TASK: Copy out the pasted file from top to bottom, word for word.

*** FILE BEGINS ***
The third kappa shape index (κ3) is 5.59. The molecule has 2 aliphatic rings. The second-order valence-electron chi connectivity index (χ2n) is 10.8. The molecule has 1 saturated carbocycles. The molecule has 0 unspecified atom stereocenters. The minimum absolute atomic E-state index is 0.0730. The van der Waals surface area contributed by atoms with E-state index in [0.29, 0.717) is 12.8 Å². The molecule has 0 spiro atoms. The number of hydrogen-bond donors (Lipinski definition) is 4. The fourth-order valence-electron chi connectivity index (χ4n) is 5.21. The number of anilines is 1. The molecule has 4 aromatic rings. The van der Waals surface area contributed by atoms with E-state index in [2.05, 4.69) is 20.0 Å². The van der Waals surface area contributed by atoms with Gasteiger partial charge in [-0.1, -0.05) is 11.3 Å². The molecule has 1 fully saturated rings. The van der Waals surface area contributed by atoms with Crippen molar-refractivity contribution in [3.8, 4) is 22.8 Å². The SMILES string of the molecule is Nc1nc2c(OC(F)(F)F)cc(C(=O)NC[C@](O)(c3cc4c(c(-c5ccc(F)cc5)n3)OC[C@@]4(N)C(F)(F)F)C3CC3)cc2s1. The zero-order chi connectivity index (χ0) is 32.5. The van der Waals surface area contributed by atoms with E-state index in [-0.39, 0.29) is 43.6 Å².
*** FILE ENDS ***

The third kappa shape index (κ3) is 5.59. The molecule has 2 aliphatic rings. The second-order valence-electron chi connectivity index (χ2n) is 10.8. The molecule has 1 saturated carbocycles. The molecule has 0 unspecified atom stereocenters. The minimum absolute atomic E-state index is 0.0730. The van der Waals surface area contributed by atoms with E-state index in [0.29, 0.717) is 12.8 Å². The molecule has 0 spiro atoms. The number of hydrogen-bond donors (Lipinski definition) is 4. The fourth-order valence-electron chi connectivity index (χ4n) is 5.21. The number of anilines is 1. The molecule has 4 aromatic rings. The van der Waals surface area contributed by atoms with E-state index in [2.05, 4.69) is 20.0 Å². The van der Waals surface area contributed by atoms with Gasteiger partial charge in [-0.1, -0.05) is 11.3 Å². The molecule has 1 fully saturated rings. The van der Waals surface area contributed by atoms with Crippen molar-refractivity contribution in [3.8, 4) is 22.8 Å². The SMILES string of the molecule is Nc1nc2c(OC(F)(F)F)cc(C(=O)NC[C@](O)(c3cc4c(c(-c5ccc(F)cc5)n3)OC[C@@]4(N)C(F)(F)F)C3CC3)cc2s1. The zero-order chi connectivity index (χ0) is 32.5. The van der Waals surface area contributed by atoms with E-state index in [-0.39, 0.29) is 43.6 Å².